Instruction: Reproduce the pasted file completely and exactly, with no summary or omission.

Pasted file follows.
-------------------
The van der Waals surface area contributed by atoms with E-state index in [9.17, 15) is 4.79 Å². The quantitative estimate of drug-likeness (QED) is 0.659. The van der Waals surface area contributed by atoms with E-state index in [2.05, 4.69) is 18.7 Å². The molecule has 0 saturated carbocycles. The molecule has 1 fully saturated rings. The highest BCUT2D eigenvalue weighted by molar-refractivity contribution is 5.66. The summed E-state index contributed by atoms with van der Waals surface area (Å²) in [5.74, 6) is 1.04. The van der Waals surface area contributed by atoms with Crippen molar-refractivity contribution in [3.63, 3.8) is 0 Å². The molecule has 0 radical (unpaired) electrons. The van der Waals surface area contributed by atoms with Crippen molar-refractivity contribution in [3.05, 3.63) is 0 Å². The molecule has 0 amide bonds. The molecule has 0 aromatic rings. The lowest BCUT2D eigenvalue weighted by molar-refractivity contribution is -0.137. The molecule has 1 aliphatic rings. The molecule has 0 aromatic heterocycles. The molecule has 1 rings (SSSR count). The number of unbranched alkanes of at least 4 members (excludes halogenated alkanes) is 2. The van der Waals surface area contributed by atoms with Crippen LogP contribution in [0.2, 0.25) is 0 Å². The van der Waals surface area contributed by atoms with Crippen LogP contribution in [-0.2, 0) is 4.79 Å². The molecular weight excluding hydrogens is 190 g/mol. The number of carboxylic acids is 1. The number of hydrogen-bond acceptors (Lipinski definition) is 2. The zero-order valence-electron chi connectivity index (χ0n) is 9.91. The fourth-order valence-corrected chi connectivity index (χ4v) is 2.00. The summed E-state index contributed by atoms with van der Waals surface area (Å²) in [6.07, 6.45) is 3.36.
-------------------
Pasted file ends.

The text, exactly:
The van der Waals surface area contributed by atoms with E-state index in [9.17, 15) is 4.79 Å². The quantitative estimate of drug-likeness (QED) is 0.659. The van der Waals surface area contributed by atoms with E-state index in [2.05, 4.69) is 18.7 Å². The molecule has 0 saturated carbocycles. The molecule has 1 fully saturated rings. The highest BCUT2D eigenvalue weighted by molar-refractivity contribution is 5.66. The summed E-state index contributed by atoms with van der Waals surface area (Å²) in [5.74, 6) is 1.04. The van der Waals surface area contributed by atoms with Crippen molar-refractivity contribution in [3.63, 3.8) is 0 Å². The molecule has 0 radical (unpaired) electrons. The van der Waals surface area contributed by atoms with Crippen molar-refractivity contribution in [3.05, 3.63) is 0 Å². The molecule has 0 amide bonds. The molecule has 0 aromatic rings. The lowest BCUT2D eigenvalue weighted by molar-refractivity contribution is -0.137. The molecule has 1 aliphatic rings. The molecule has 0 aromatic heterocycles. The molecule has 1 rings (SSSR count). The number of unbranched alkanes of at least 4 members (excludes halogenated alkanes) is 2. The van der Waals surface area contributed by atoms with Crippen LogP contribution in [0.2, 0.25) is 0 Å². The van der Waals surface area contributed by atoms with Crippen LogP contribution in [-0.2, 0) is 4.79 Å². The molecular weight excluding hydrogens is 190 g/mol. The number of carboxylic acids is 1. The number of hydrogen-bond acceptors (Lipinski definition) is 2. The zero-order valence-electron chi connectivity index (χ0n) is 9.91. The fourth-order valence-corrected chi connectivity index (χ4v) is 2.00. The summed E-state index contributed by atoms with van der Waals surface area (Å²) in [6.07, 6.45) is 3.36.